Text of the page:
Didelphodon (average distance to mean) –0.10 0.05 Late Cretaceous (100.5–66 Ma) Kamptobaatar

–0.15 Late TriassicEarly Jurassic late Early Cret. late Late Cret. Middle Jurassic early Early Cret. early Late Cret. non-multituberculates

radiation multis Prokennalestes Figure 4. Morphological disparity of Mesozoic mammal mandible shape angiosperm measured as the average Procrustes distance to the mean for each time Crusafontia 0.10 bin (based on 87 distinct genera). Disparity was calculated for all mammal Heishanobaatar Amblotherium genera (green line), non-multituberculate genera (blue line) and exclusively 0.05 Heishanlestes Sinobaatar Yermakia multituberculate genera (orange line). No multituberculate value could be Laolestes Juchilestes Liaobaatar Montanalestes calculated for the early Late Cretaceous because this time period only Yanoconodon –0.2 –0.1 0.1 Priacodon0.2 Ctenacodon Sasayamamylos included one multituberculate jaw. Liaoconodon –0.05 considerations and limited numbers of localities for Cretaceous –0.10 fossils [26,33]. Nevertheless, general patterns emerge. Mam- Early Cretaceous (145–100.5 Ma) Plagiaulax mals with tribosphenic molars, especially eutherians and –0.15 Vincelestes metatherians, increased dramatically in diversity during the Cretaceous, offset by the dwindling diversity of triconodonts, non-multituberculates symmetrodonts and eupantotherians (stem cladotherians). multis experienced a shift from plagiaulacoid to

0.10 Henosferus cimolodont during the mid-Cretaceous. Amblotherium Juramaia Jaws of Mesozoic mammals were compared with jaws of Brancatherulum 0.05 Paurodon Laolestes modern analogue species in to discern diet types and Fruitafossor Trioracodon Krebsotherium Tinodon distinguish dietary patterns. Geometric morphometric analy- –0.2 –0.1 0.1 0.2 Ctenacodon sis results were obtained for extant lineages and plotted Docodon Paulchoffatia for PC1 and PC2, which allowed morphospace areas to be –0.05 Zofiabaatar Kuehneodon defined for four dietary types (figure 2). There was a clear

Late Jurassic (163.5–145 Ma) Meketibolodon –0.10 morphological distinction between carnivorous species (insectivores and carnivores/omnivores in figure 2) and her- –0.15 bivorous species (folivores/graminivores and granivores/ frugivores in figure 2). Carnivores and flesh-eating omnivores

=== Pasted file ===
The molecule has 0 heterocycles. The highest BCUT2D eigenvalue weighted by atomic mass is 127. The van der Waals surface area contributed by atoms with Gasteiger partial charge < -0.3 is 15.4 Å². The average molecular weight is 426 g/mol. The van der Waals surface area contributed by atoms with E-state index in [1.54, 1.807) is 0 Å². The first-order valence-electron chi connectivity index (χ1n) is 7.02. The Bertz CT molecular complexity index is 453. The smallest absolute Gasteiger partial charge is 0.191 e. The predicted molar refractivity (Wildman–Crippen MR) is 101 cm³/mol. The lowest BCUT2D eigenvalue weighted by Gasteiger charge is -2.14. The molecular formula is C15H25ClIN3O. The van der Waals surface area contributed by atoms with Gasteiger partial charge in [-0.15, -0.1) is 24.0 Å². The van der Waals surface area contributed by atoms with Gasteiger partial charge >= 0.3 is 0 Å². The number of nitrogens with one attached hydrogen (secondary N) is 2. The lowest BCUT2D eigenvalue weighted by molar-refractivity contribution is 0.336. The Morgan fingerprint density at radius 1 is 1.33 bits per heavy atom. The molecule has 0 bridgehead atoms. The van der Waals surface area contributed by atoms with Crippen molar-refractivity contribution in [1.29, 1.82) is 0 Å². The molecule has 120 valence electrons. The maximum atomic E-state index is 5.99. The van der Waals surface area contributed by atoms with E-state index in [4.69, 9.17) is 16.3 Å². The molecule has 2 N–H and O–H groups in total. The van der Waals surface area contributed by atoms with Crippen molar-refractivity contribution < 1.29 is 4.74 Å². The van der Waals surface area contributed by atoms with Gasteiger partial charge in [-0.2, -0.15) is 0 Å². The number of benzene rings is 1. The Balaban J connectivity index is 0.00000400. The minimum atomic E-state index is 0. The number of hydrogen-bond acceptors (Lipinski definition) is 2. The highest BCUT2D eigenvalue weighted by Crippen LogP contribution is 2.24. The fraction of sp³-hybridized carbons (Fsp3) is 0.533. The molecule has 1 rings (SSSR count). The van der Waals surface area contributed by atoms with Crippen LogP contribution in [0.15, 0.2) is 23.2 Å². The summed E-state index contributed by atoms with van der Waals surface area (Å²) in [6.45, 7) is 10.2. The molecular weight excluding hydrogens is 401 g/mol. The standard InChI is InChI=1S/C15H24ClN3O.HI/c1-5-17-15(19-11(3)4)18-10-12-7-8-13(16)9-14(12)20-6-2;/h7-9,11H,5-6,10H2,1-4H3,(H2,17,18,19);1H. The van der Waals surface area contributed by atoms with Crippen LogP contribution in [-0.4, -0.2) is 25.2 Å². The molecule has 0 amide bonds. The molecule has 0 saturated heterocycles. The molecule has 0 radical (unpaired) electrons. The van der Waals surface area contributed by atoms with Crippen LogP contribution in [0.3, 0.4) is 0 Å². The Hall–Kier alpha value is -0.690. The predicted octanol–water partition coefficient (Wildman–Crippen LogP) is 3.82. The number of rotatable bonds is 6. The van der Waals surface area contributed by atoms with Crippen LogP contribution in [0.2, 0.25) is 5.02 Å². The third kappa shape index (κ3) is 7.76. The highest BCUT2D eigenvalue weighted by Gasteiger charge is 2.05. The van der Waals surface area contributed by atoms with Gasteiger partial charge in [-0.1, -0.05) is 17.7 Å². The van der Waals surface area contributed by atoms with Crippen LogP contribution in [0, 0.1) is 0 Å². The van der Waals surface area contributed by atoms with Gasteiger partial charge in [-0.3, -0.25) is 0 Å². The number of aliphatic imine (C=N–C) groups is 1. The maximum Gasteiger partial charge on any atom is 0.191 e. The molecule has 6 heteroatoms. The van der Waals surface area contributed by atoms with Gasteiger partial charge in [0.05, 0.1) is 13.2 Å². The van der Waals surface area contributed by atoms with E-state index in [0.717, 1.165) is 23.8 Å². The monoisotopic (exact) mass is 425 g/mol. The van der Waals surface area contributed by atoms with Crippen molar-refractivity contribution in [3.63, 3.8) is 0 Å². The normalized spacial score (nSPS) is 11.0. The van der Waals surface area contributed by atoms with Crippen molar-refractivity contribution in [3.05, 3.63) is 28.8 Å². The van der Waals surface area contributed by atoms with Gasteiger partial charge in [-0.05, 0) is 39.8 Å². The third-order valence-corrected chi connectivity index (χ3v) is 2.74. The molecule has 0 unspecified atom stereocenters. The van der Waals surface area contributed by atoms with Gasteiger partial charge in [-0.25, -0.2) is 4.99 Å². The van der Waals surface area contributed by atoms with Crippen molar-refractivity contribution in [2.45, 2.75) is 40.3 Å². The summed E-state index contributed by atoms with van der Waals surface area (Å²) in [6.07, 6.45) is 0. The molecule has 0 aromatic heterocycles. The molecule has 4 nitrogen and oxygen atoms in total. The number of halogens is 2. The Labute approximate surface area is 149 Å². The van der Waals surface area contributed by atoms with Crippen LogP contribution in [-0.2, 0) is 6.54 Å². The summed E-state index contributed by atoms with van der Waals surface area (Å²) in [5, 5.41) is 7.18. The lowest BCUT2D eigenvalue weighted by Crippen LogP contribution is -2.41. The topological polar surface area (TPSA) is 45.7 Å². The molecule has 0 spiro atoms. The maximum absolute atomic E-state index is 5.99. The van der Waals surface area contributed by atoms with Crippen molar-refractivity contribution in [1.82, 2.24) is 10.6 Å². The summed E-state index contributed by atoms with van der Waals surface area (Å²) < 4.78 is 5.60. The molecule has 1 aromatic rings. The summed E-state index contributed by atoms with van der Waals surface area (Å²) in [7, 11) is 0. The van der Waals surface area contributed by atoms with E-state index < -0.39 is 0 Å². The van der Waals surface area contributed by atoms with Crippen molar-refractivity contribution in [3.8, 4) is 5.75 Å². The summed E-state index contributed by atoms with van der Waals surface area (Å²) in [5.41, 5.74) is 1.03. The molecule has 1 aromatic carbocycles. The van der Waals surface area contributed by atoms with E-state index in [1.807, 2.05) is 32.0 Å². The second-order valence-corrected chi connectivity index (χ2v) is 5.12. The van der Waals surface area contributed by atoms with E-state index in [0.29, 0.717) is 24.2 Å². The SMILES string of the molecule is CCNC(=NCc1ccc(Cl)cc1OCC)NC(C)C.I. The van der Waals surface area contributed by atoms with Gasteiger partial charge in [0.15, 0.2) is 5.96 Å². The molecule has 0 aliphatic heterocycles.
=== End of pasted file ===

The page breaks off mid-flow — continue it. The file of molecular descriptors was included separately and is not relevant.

0.15 non-multis overlapped heavily with insectivores when plotted using any of the first four principal components. Results of an ANOVA 0.10 analysis indicate that variation attributed to dietary type, as Liaotherium defined by this study, was accounted for by the following 0.05 Manchurodon Volaticotherium ¼ ¼ ¼ Pseudotribos amounts: PC1 38.1%, PC2 6.9%, PC3 2.3% and all other principal components are less than 1%. Therefore, –0.2 –0.1Phascolotherium 0.1 0.2 location along the x-axis (PC1) appears to be the best Argentoconodon –0.05 indicator of diet type. One notable difference between jaws and carni- –0.10 vore jaws is the distance between the angular process and condylar process, best discerned along the PC1 axis. The –0.15 L. Triassic – M. Jurassic (237–163.5Triassic L. Ma) size of the coronoid process also significantly changes along PC1, decreasing in length and depth in the direction of the Figure 3. Shift in mandible shape from exclusively insectivorous and carnivorous herbivorous morphospaces. The splines and example jaws morphologies (orange and brown polygons) in the Late Triassic–Middle Jurassic of figure 2 display these differences. to include folivorous, granivorous and frugivorous morphologies (green and purple The pattern that emerges is a decrease in diversity polygons) by the Late Cretaceous. Mesozoic mandible shapes are projected onto and partial contraction in disparity in the insectivorous/ the first two principal component axes of the geometric morphometric space from carnivorous parts of mammalian jaw morphospace during figure 2. Orange points represent multituberculates and blue points represent non- the mid-Cretaceous, followed by an expansion into herbivo- multituberculates. The orange and blue arrows represent the ranges of the two rous morphologies. This is seen in figure 3, which shows mammal groups along PC1. Mesozoic taxa grouped into four time bins projected into the extant morphospace in which the herbivorous morphologies mean length (mm) (average deviation of length from the mean) for the first lower 5 3.0 standard error molar (m1) and mandible of non-multituberculate Mesozoic sbryloitpbihn.r rcRScB20 20132110 280: B Soc R Proc rspb.royalsocietypublishing.org disparity mammals. Length and length disparity also decreased 2.5 through the angiosperm radiation. These results act as a proxy for bodysize and disparity. Multituberculates were not included 2.0 within m1 and jaw length calculations, but results of Wilson et al. [30] provided body size estimates that indicated that multi- 1.5 angiosperm tuberculates remained relatively small until the late Late radiation Cretaceous, at which point body size and disparity demonstrate 1.0 a notable increase.